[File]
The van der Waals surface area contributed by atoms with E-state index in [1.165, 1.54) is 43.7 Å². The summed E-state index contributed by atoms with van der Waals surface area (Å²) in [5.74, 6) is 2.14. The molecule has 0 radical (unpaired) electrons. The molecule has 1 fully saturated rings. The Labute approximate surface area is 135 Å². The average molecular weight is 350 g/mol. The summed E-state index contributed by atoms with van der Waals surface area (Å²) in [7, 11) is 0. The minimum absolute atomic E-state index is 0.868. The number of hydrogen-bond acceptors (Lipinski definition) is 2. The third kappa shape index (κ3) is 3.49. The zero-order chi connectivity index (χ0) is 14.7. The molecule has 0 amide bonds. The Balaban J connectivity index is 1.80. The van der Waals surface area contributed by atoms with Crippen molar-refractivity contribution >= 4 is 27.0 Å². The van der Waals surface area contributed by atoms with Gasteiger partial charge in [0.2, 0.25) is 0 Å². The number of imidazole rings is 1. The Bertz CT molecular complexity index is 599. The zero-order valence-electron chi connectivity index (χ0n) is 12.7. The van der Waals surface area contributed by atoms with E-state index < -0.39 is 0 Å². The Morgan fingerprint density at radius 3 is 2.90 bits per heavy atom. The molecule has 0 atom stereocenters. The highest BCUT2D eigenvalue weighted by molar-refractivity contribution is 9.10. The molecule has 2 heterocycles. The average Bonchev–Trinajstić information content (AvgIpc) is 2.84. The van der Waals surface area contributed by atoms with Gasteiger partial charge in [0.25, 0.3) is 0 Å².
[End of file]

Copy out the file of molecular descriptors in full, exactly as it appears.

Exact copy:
The van der Waals surface area contributed by atoms with E-state index in [1.165, 1.54) is 43.7 Å². The summed E-state index contributed by atoms with van der Waals surface area (Å²) in [5.74, 6) is 2.14. The molecule has 0 radical (unpaired) electrons. The molecule has 1 fully saturated rings. The Labute approximate surface area is 135 Å². The average molecular weight is 350 g/mol. The summed E-state index contributed by atoms with van der Waals surface area (Å²) in [7, 11) is 0. The minimum absolute atomic E-state index is 0.868. The number of hydrogen-bond acceptors (Lipinski definition) is 2. The third kappa shape index (κ3) is 3.49. The zero-order chi connectivity index (χ0) is 14.7. The molecule has 0 amide bonds. The Balaban J connectivity index is 1.80. The van der Waals surface area contributed by atoms with Crippen molar-refractivity contribution >= 4 is 27.0 Å². The van der Waals surface area contributed by atoms with Gasteiger partial charge in [0.2, 0.25) is 0 Å². The number of imidazole rings is 1. The Bertz CT molecular complexity index is 599. The zero-order valence-electron chi connectivity index (χ0n) is 12.7. The van der Waals surface area contributed by atoms with E-state index < -0.39 is 0 Å². The Morgan fingerprint density at radius 3 is 2.90 bits per heavy atom. The molecule has 0 atom stereocenters. The highest BCUT2D eigenvalue weighted by molar-refractivity contribution is 9.10. The molecule has 2 heterocycles. The average Bonchev–Trinajstić information content (AvgIpc) is 2.84. The van der Waals surface area contributed by atoms with Gasteiger partial charge in [0.25, 0.3) is 0 Å².